\draw (-.2,0) to [bend right] (.2,0) -- (.2,8) to [bend left] (-.2,8) -- cycle;
\draw (0,8) circle (.4) ;
\draw [rounded corners] (.2,7.6) to [out=60 ,in=180] (3,8) to [out=0, in = 200] (8,9) to [out=-85 ,in=85] (7.5,4) to [out=220,in=0](5,3) to [out=180,in=10] (.2,3) to [out =85,in=-80]  (.2,7.6) ;
\end{scope}
\end{scope}
\end{tikzpicture}

\begin{tikzpicture}[scale=.5]

\begin{scope}[rotate=10]
\begin{scope}[every path/.style={fill=black}]
\draw (-.2,0) to [bend right] (.2,0) -- (.2,8) to [bend left] (-.2,8) -- cycle;
\draw (0,8) circle (.4) ;
\end{scope}
\begin{scope}
\clip [rounded corners] (.2,7.6) to [out=60 ,in=180] coordinate[pos=.95] (h1) (3,8) to [out=0, in = 200]  coordinate[pos=.5] (h2) (8,9) coordinate(h3) to [out=-85 ,in=85] (7.5,4) coordinate(b3) to [out=220,in=0] coordinate[pos=.85] (b2)(5,3)  to [out=180,in=10]  coordinate[pos=.5] (b1)(.2,3) to [out =85,in=-80]  (.2,7.6) ;
\fill[blue] (-1,9) -- (h1) to[out=-85,in=80] (b1) -- (0,0) --cycle;
\fill[red] (h2) to[out=-85,in=80] (b2) -- ++(0,-0.75) -- ([yshift=-1.25]b3) --(b3) to  [out=85 ,in=-85]  (h3) -- cycle  ;
\end{scope}
\draw[thick] [rounded corners] (.2,7.6) to [out=60 ,in=180] coordinate[pos=.95] (h1) (3,8) to [out=0, in = 200]  coordinate[pos=.5] (h2) (8,9) coordinate(h3) to [out=-85 ,in=85] (7.5,4) coordinate(b3) to [out=220,in=0] coordinate[pos=.85] (b2)(5,3)  to [out=180,in=10]  coordinate[pos=.5] (b1)(.2,3) to [out =85,in=-80]  (.2,7.6) ;
\draw[thick]  (h1) to[out=-85,in=80] (b1);
\draw[thick]  (h2) to[out=-85,in=80] (b2);
\end{scope}
\end{tikzpicture}

\end{document}


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Very pretty and sober drawing. –  projetmbc May 28 '12 at 21:15
@azetina I added a flag with color because its not very easy to add color with this kind of flag –  Alain Matthes May 29 '12 at 17:10
Very much appreciated. I will study what you have and learn a bit more on the curved paths. –  azetina May 30 '12 at 14:49

\documentclass[parskip]{scrartcl}
\usepackage[margin=15mm]{geometry}
\usepackage{tikz}

\pgfmathsetmacro{\flagscalefactor}{0.2}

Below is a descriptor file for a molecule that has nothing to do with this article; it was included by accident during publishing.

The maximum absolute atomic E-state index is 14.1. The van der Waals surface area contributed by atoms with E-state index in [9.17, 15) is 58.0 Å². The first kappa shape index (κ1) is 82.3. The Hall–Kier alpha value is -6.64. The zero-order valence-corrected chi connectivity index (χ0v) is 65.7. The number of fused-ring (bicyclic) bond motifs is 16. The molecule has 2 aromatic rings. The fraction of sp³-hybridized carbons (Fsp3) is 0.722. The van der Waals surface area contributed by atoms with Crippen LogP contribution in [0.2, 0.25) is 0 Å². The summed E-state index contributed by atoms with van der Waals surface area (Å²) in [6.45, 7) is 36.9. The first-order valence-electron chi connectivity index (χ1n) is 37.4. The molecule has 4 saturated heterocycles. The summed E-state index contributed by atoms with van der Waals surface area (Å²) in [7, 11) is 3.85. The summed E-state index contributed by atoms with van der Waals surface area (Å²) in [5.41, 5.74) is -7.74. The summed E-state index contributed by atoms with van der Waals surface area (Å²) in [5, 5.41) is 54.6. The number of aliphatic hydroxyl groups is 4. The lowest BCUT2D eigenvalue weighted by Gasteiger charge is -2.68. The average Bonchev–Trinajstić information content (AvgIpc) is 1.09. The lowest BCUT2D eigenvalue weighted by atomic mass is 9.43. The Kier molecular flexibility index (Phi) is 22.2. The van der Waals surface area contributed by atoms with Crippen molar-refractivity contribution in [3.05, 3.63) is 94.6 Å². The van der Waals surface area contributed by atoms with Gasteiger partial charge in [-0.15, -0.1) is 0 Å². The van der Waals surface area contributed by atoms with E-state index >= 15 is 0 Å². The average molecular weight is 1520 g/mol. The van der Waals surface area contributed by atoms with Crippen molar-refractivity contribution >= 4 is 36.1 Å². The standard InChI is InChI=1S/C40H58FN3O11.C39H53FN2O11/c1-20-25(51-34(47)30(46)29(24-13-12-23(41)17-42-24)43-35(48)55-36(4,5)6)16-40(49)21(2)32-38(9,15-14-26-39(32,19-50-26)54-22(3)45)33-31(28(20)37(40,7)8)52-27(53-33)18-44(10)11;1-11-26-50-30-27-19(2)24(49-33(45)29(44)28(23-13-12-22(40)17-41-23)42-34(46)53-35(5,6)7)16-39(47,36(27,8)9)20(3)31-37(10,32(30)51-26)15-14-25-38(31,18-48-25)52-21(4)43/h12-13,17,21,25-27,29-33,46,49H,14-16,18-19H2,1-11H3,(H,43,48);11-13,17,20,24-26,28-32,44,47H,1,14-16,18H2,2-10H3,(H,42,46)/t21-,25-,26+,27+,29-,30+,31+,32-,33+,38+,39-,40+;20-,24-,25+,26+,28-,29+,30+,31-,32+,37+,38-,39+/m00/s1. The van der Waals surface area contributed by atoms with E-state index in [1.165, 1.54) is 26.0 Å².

\pgfmathsetmacro{\flagrotationdegree}{45}
\newcommand{\flagpolecolor}{brown!60!black}
\newcommand{\flagcolor}{yellow!67!red}
\newcommand{\flagsymbol}{:)}
\newcommand{\flagsymbolcolor}{black}

\newcommand{\tikzflag}{%
\begin{scope}[scale=\flagscalefactor,rotate=\flagrotationdegree]
\draw[fill=\flagpolecolor,thick] (0,0) -- ++ (0,8) arc (180:0:0.4 and 0.1) -- ++ (0,-8) arc (360:180:0.4 and 0.1);
\draw[thick] (0,8) arc (180:360:0.4 and 0.1);
\draw[fill=\flagcolor,thick] (0.8,7.5) to[out=-30,in=210] ++(3,0) to[out=30,in=150] ++ (3,0) -- ++ (0,-3) to [out=150,in=30] ++(-3,0) to[out=210,in=-30] ++(-3,0) -- cycle;
\node[\flagsymbolcolor] at (3.8,6) {\textbf{\flagsymbol}};
\end{scope}
}

\newcommand{\questionflag}{%
\pgfmathsetmacro{\flagscalefactor}{0.2}
\pgfmathsetmacro{\flagrotationdegree}{22.5}
\renewcommand{\flagpolecolor}{brown!60!black}
\renewcommand{\flagcolor}{yellow}
\renewcommand{\flagsymbol}{?}
\renewcommand{\flagsymbolcolor}{red}
\tikzflag
}

\newcommand{\importantflag}{%
\pgfmathsetmacro{\flagscalefactor}{0.2}
\pgfmathsetmacro{\flagrotationdegree}{-22.5}
\renewcommand{\flagpolecolor}{brown!60!black}
\renewcommand{\flagcolor}{green!50!blue}
\renewcommand{\flagsymbol}{!}
\renewcommand{\flagsymbolcolor}{white}
\tikzflag
}

\begin{document}

\begin{tikzpicture}
\tikzflag
\end{tikzpicture}

\begin{tikzpicture}
\questionflag
\end{tikzpicture}

\begin{tikzpicture}
\importantflag
\end{tikzpicture}

\end{document}